Featured NewsTrending NewsMilitaryU.S. Navy Developing Drone Super Swarms


26 October 2022

Like the Biblical locusts that were one of the ten plagues of Egypt, the United States Navy is devising methodologies to send swarms of small drones to overwhelm the defenses of an enemy. 

The success of Ukrainian freedom fighters deploying drones against a massively stronger Russian invasion force has proven that drones can be formidable offensive weapons. But each drone must be controlled by its own pilot.

Drone-swarm technology, however, seeks to control hundreds—or even thousands—of drones with a single operational source, be it a human managing synchronized drone algorithms or autonomous AI software. (Small wonder military AI startups are experiencing booming business.)

Many countries—such as China, Russia, India, and Israel—are already working on drone swarms. Israel, in fact, became the first nation to the battlefield in May 2021, when it used drone swarms against Hamas. While the U.S. Navy is not revealing its work in this field, budget numbers reported by MIT Technology Review seem to point to a "Super Swarm" project.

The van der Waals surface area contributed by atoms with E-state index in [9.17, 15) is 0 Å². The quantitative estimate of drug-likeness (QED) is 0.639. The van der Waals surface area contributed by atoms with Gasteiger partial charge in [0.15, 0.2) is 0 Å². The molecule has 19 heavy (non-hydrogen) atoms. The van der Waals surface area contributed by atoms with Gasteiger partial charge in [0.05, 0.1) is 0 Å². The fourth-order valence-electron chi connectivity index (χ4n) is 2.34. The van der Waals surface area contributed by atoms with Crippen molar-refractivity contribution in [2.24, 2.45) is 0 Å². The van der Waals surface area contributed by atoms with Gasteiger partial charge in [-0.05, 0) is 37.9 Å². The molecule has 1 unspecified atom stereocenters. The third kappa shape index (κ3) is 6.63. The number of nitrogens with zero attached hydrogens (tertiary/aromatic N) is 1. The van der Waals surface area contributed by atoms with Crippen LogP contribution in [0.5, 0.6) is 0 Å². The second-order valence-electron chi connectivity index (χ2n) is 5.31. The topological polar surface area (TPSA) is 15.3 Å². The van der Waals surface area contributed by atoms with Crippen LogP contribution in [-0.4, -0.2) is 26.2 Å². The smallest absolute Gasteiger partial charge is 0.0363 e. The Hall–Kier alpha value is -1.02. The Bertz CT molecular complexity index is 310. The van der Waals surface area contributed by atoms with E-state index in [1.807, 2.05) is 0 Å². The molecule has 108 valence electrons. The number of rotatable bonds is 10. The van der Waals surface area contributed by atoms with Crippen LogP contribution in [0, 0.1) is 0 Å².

The Navy has hardly been standing idle, though. In 2017, it tested a swarm of 30 drones, and in April 2021, a Navy swarm attacked a ship during a war-game exercise.

“A drone swarm could attack from multiple angles, aiming to damage or destroy critical systems like radar antennas, deck guns, and weapons systems,” says Zachary Kallenborn, a policy fellow at the Schar School of Policy and Government at George Mason University.  

The clues in the budget documents reveal the U.S. Navy is likely seeking "multi-domain operations" of drone swarms launched from ground vehicles, submarines, aircraft, and ships. There's even evidence of marsupial systems or motherships—large UAVs that can carry a multitude of smaller drones. The budget documents also suggest swarms can be an answer to the challenges of "anti-access/area denial"—or A2/AD in military jargon—where advanced missile systems are poised to beat back U.S. forces.  The swarms would theoretically break through these defenses and neutralize radar systems and defensive and offensive weaponry.

“Just as Amazon envisions a world of both robotic 18-wheeler trucks for bulk and small delivery drones for the final mile, we’ll likely see the same with their military parallels,” says Peter W. Singer, a strategist at the think tank New America and an authority on drone warfare. “Anyone who argues swarms of drones won’t appear on a future battlefield is one day going to sound like the people who once argued that the submarine or tank or airplane were mere science fiction.” 

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